At this year’s Industry Summit, I attended a session called Presenting F&I Products Online. I have strong opinions on this, and I wanted to learn what other people are doing. I wrote here about using an expert system. Would I find my colleagues using apps, widgets, expert systems, and analytics? Do they have a menu for consumer use, with responsive design that runs on an iPhone?
Sadly, this session was not so much about how, but whether to present products online. This may explain why I got blank stares when I did this survey last year. I am biased, so I will try to be fair with the other side. Their argument is:
F&I is the last place we can make decent gross, so why would we screw that up by putting it online?
They assume that disclosing, say, VSC rates on a consumer site will inevitably lead to lower margins. Well, maybe. Consumers can apply for credit online, including direct lenders, and that hasn’t harmed dealer reserve. A robot will never sell as well as Justin Gasman, but a consumer on a web site has all day to self-close.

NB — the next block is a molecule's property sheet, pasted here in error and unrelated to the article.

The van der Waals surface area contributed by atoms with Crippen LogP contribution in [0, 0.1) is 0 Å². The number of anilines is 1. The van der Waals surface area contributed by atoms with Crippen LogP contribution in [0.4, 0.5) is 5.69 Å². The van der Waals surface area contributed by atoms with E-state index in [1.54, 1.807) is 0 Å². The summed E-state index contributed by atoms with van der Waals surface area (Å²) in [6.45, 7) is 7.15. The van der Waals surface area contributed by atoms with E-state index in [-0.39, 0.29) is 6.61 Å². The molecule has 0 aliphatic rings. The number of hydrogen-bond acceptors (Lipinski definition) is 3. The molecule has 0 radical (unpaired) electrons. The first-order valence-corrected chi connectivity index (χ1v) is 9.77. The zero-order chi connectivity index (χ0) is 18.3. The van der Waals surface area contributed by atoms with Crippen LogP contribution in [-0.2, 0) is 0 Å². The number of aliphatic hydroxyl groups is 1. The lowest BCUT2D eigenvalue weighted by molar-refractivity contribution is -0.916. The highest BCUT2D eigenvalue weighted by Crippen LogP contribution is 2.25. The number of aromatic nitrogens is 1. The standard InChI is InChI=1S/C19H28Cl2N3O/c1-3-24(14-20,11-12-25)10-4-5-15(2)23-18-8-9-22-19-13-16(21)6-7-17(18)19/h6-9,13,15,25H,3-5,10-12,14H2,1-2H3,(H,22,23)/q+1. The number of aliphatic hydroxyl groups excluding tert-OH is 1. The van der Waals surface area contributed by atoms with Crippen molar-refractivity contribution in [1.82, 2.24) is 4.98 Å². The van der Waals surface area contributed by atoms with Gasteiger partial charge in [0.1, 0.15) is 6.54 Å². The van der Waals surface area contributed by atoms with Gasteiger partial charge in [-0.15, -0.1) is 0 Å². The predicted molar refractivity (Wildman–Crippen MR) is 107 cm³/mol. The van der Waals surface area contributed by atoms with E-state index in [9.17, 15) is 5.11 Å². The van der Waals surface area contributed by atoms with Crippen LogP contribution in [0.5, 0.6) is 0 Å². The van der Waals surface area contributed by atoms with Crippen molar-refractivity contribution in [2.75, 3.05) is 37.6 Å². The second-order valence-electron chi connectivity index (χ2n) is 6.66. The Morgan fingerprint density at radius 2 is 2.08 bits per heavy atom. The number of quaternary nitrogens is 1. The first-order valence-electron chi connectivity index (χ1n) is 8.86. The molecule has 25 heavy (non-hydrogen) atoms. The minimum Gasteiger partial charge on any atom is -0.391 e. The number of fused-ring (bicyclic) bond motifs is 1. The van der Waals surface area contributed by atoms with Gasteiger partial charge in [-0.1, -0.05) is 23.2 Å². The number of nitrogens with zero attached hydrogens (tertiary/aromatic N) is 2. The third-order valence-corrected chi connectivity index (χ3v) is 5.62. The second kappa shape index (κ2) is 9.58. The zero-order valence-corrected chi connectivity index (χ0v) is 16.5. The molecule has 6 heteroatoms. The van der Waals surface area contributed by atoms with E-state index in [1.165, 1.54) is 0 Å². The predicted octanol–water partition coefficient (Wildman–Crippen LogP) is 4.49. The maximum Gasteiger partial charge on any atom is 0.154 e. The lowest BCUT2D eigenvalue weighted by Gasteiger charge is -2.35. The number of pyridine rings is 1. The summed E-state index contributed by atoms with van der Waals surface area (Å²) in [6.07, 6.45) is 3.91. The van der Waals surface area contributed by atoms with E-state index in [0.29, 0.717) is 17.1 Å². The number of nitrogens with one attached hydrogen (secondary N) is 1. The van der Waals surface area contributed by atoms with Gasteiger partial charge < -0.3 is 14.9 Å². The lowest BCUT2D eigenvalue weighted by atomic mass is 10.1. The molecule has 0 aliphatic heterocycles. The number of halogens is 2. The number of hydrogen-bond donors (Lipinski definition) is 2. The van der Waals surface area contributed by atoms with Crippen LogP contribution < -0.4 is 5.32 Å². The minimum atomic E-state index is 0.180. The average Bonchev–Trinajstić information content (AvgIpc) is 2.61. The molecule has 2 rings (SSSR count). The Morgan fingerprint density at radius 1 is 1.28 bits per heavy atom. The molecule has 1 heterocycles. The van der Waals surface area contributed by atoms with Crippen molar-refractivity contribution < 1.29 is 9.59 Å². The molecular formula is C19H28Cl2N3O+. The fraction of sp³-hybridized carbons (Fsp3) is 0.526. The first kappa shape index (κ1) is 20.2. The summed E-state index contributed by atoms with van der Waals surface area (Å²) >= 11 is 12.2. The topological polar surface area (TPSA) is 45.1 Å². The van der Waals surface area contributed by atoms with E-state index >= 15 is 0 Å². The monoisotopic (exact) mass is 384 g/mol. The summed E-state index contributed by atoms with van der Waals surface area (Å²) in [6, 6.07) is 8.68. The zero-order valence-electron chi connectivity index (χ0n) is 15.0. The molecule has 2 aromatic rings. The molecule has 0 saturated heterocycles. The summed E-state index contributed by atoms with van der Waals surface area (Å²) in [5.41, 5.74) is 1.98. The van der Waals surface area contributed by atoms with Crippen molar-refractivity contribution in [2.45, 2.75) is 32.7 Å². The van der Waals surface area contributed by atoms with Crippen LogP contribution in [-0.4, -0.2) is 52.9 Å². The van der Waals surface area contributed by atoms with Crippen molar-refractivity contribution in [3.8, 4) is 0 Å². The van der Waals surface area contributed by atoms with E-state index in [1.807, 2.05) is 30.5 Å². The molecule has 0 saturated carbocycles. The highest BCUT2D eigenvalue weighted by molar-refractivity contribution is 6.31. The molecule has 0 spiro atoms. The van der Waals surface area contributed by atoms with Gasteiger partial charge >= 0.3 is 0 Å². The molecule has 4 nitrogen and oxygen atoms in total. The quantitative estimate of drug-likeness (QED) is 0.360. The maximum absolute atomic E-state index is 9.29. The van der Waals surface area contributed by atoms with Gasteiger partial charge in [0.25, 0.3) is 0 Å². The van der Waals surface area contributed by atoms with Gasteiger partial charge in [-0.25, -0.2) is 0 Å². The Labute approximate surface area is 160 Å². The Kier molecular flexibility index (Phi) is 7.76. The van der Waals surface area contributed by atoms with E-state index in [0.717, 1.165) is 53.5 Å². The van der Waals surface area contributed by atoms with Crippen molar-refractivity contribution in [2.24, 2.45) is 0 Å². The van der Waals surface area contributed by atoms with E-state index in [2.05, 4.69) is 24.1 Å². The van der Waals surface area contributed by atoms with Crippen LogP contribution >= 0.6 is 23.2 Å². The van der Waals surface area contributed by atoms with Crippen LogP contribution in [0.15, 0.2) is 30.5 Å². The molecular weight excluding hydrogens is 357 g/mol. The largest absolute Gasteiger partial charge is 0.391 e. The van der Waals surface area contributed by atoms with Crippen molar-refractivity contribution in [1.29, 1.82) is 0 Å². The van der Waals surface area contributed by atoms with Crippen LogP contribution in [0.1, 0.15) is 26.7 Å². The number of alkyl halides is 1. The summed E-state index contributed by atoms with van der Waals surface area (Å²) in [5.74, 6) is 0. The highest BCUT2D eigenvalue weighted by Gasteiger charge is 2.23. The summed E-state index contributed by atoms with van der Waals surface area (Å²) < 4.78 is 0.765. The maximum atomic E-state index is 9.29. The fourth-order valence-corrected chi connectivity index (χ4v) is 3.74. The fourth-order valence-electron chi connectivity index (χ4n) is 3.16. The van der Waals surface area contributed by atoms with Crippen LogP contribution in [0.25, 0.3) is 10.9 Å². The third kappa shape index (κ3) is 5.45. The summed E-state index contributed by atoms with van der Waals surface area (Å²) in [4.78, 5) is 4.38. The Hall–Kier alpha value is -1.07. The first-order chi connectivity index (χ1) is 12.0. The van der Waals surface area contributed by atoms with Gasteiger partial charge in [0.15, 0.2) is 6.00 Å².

Even if we assume that putting products online is bad for margins, the question remains whether we can hold back the tide of internet commerce. This brings me to the Luddites.
In the early nineteenth century, Joseph Jacquard invented an automated loom that put a generation of weavers out of work. The Jacquard loom can be programmed to weave complicated patterns, using punched cards. This was the first time skilled workers had lost jobs to something resembling a computer.
The weavers didn’t take it lying down. Organized under the apocryphal Ned Ludd, they set about smashing and burning power looms all over England. I am wearing a silk jacquard shirt as I write this, but Luddism lives on wherever people fear losing out to technology.
This is not to demean thoughtful people like panelist Mark Thorpe, who quite reasonably want to see profits kept up for their dealers. From my perspective, however, protection products will inevitably be offered online. Consumers want to buy cars online, and providers want their products included.
When customers want something, the market has a way of giving it to them. If it’s not the usual vendors, like Cox and CDK, then it will be technology startups like ShowroomXpress or new entrants like Amazon. I see a parallel here with TrueCar and transaction prices. The Luddites say these dealers are cutting their own throats. I say they’re planning for the future.